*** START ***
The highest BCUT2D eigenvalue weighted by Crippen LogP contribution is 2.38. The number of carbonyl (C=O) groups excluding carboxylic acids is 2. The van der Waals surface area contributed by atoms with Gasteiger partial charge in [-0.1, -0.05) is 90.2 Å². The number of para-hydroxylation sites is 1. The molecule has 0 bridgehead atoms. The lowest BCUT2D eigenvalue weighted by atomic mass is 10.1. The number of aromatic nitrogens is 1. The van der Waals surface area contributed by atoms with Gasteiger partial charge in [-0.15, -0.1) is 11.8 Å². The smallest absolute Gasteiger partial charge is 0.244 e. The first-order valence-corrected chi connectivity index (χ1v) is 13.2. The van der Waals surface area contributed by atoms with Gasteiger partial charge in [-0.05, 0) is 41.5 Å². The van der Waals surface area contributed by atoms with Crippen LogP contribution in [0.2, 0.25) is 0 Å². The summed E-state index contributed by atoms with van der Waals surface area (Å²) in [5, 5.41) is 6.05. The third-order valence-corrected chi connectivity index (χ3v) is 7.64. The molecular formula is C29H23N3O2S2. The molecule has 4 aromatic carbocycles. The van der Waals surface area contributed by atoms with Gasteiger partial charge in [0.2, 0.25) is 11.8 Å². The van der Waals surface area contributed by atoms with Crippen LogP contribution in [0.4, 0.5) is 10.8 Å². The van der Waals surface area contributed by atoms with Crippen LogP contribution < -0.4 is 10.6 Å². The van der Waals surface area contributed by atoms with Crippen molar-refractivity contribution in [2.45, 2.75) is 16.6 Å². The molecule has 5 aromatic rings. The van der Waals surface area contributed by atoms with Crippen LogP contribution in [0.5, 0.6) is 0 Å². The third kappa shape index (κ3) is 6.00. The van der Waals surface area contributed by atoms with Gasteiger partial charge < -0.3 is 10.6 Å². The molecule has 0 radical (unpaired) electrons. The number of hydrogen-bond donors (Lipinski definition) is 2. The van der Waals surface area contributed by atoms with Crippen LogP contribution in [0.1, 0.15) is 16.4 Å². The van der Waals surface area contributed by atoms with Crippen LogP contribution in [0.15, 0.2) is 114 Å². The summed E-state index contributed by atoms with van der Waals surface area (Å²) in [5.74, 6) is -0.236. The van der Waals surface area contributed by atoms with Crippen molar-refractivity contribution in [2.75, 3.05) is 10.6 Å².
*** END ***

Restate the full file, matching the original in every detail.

The highest BCUT2D eigenvalue weighted by Crippen LogP contribution is 2.38. The number of carbonyl (C=O) groups excluding carboxylic acids is 2. The van der Waals surface area contributed by atoms with Gasteiger partial charge in [-0.1, -0.05) is 90.2 Å². The number of para-hydroxylation sites is 1. The molecule has 0 bridgehead atoms. The lowest BCUT2D eigenvalue weighted by atomic mass is 10.1. The number of aromatic nitrogens is 1. The van der Waals surface area contributed by atoms with Gasteiger partial charge in [-0.15, -0.1) is 11.8 Å². The smallest absolute Gasteiger partial charge is 0.244 e. The first-order valence-corrected chi connectivity index (χ1v) is 13.2. The van der Waals surface area contributed by atoms with Gasteiger partial charge in [-0.05, 0) is 41.5 Å². The van der Waals surface area contributed by atoms with Crippen LogP contribution in [0.2, 0.25) is 0 Å². The summed E-state index contributed by atoms with van der Waals surface area (Å²) in [5, 5.41) is 6.05. The third-order valence-corrected chi connectivity index (χ3v) is 7.64. The molecular formula is C29H23N3O2S2. The molecule has 4 aromatic carbocycles. The van der Waals surface area contributed by atoms with Gasteiger partial charge in [0.2, 0.25) is 11.8 Å². The van der Waals surface area contributed by atoms with Crippen LogP contribution in [0.4, 0.5) is 10.8 Å². The van der Waals surface area contributed by atoms with Crippen LogP contribution < -0.4 is 10.6 Å². The van der Waals surface area contributed by atoms with Crippen molar-refractivity contribution in [2.45, 2.75) is 16.6 Å². The molecule has 5 aromatic rings. The van der Waals surface area contributed by atoms with Crippen LogP contribution in [0.5, 0.6) is 0 Å². The third kappa shape index (κ3) is 6.00. The van der Waals surface area contributed by atoms with Gasteiger partial charge < -0.3 is 10.6 Å². The molecule has 0 radical (unpaired) electrons. The number of hydrogen-bond donors (Lipinski definition) is 2. The van der Waals surface area contributed by atoms with Crippen LogP contribution in [0.1, 0.15) is 16.4 Å². The van der Waals surface area contributed by atoms with Crippen LogP contribution in [0.15, 0.2) is 114 Å². The summed E-state index contributed by atoms with van der Waals surface area (Å²) in [5.74, 6) is -0.236. The van der Waals surface area contributed by atoms with Crippen molar-refractivity contribution in [2.75, 3.05) is 10.6 Å².